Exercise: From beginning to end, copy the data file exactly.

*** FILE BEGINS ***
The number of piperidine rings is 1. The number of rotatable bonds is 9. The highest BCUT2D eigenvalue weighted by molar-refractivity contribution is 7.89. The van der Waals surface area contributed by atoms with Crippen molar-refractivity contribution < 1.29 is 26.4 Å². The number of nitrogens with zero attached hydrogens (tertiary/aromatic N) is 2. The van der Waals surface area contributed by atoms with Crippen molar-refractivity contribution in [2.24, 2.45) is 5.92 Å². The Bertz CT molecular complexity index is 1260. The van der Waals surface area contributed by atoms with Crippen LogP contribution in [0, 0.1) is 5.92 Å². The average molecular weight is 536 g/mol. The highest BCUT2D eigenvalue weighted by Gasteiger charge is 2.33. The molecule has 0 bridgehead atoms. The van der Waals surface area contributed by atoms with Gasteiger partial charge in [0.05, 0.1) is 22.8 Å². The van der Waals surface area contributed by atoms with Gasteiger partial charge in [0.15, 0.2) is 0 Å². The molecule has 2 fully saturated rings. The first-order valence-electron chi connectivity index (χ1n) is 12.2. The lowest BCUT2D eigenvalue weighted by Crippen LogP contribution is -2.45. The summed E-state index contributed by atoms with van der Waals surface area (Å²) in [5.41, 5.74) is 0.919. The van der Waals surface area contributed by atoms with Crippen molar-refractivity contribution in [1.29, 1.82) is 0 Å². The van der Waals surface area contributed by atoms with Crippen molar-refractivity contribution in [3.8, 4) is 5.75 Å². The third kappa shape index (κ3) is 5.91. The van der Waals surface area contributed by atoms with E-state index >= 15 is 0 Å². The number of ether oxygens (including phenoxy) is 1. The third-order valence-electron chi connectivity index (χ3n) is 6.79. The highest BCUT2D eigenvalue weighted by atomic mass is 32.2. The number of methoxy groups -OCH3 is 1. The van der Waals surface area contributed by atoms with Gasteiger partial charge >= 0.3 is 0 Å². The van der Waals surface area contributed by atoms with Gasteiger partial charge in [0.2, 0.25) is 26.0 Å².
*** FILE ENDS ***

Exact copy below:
The number of piperidine rings is 1. The number of rotatable bonds is 9. The highest BCUT2D eigenvalue weighted by molar-refractivity contribution is 7.89. The van der Waals surface area contributed by atoms with Crippen molar-refractivity contribution < 1.29 is 26.4 Å². The number of nitrogens with zero attached hydrogens (tertiary/aromatic N) is 2. The van der Waals surface area contributed by atoms with Crippen molar-refractivity contribution in [2.24, 2.45) is 5.92 Å². The Bertz CT molecular complexity index is 1260. The van der Waals surface area contributed by atoms with Crippen LogP contribution in [0, 0.1) is 5.92 Å². The average molecular weight is 536 g/mol. The highest BCUT2D eigenvalue weighted by Gasteiger charge is 2.33. The molecule has 0 bridgehead atoms. The van der Waals surface area contributed by atoms with Gasteiger partial charge in [0.05, 0.1) is 22.8 Å². The van der Waals surface area contributed by atoms with Gasteiger partial charge in [0.15, 0.2) is 0 Å². The molecule has 2 fully saturated rings. The first-order valence-electron chi connectivity index (χ1n) is 12.2. The lowest BCUT2D eigenvalue weighted by Crippen LogP contribution is -2.45. The summed E-state index contributed by atoms with van der Waals surface area (Å²) in [5.41, 5.74) is 0.919. The van der Waals surface area contributed by atoms with Crippen molar-refractivity contribution in [1.29, 1.82) is 0 Å². The van der Waals surface area contributed by atoms with Crippen molar-refractivity contribution in [3.8, 4) is 5.75 Å². The third kappa shape index (κ3) is 5.91. The van der Waals surface area contributed by atoms with E-state index >= 15 is 0 Å². The number of ether oxygens (including phenoxy) is 1. The third-order valence-electron chi connectivity index (χ3n) is 6.79. The highest BCUT2D eigenvalue weighted by atomic mass is 32.2. The number of methoxy groups -OCH3 is 1. The van der Waals surface area contributed by atoms with Gasteiger partial charge >= 0.3 is 0 Å². The van der Waals surface area contributed by atoms with Gasteiger partial charge in [0.2, 0.25) is 26.0 Å².